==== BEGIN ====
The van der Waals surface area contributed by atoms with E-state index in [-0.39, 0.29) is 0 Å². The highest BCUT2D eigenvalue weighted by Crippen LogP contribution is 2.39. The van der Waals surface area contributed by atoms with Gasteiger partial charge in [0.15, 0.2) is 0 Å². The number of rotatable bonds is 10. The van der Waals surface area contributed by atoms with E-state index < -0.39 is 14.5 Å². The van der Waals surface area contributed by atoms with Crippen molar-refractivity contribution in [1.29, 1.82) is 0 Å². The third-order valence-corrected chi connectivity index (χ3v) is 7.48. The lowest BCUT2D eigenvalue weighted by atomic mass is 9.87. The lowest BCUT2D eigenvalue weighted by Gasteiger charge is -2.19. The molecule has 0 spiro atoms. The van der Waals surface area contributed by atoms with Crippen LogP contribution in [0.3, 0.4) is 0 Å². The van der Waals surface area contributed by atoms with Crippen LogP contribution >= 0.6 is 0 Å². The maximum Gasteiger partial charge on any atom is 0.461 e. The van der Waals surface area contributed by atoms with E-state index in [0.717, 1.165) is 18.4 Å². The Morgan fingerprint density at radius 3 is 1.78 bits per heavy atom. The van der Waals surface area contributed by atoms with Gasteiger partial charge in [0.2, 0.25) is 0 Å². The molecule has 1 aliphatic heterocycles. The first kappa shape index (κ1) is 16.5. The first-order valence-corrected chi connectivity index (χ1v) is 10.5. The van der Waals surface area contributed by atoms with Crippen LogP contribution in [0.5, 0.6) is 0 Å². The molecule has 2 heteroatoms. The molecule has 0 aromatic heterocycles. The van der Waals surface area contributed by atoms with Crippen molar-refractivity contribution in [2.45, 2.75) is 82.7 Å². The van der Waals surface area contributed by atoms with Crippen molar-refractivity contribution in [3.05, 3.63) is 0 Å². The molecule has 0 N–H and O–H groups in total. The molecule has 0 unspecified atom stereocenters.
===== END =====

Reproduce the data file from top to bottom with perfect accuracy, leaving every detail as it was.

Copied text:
The van der Waals surface area contributed by atoms with E-state index in [-0.39, 0.29) is 0 Å². The highest BCUT2D eigenvalue weighted by Crippen LogP contribution is 2.39. The van der Waals surface area contributed by atoms with Gasteiger partial charge in [0.15, 0.2) is 0 Å². The number of rotatable bonds is 10. The van der Waals surface area contributed by atoms with E-state index < -0.39 is 14.5 Å². The van der Waals surface area contributed by atoms with Crippen molar-refractivity contribution in [1.29, 1.82) is 0 Å². The third-order valence-corrected chi connectivity index (χ3v) is 7.48. The lowest BCUT2D eigenvalue weighted by atomic mass is 9.87. The lowest BCUT2D eigenvalue weighted by Gasteiger charge is -2.19. The molecule has 0 spiro atoms. The van der Waals surface area contributed by atoms with Crippen LogP contribution in [0.3, 0.4) is 0 Å². The van der Waals surface area contributed by atoms with Crippen LogP contribution >= 0.6 is 0 Å². The maximum Gasteiger partial charge on any atom is 0.461 e. The van der Waals surface area contributed by atoms with E-state index in [0.717, 1.165) is 18.4 Å². The Morgan fingerprint density at radius 3 is 1.78 bits per heavy atom. The van der Waals surface area contributed by atoms with Gasteiger partial charge in [0.2, 0.25) is 0 Å². The molecule has 1 aliphatic heterocycles. The first kappa shape index (κ1) is 16.5. The first-order valence-corrected chi connectivity index (χ1v) is 10.5. The van der Waals surface area contributed by atoms with Crippen LogP contribution in [0.5, 0.6) is 0 Å². The molecule has 2 heteroatoms. The molecule has 0 aromatic heterocycles. The van der Waals surface area contributed by atoms with Crippen molar-refractivity contribution in [2.45, 2.75) is 82.7 Å². The van der Waals surface area contributed by atoms with Crippen molar-refractivity contribution in [3.05, 3.63) is 0 Å². The molecule has 0 N–H and O–H groups in total. The molecule has 0 unspecified atom stereocenters.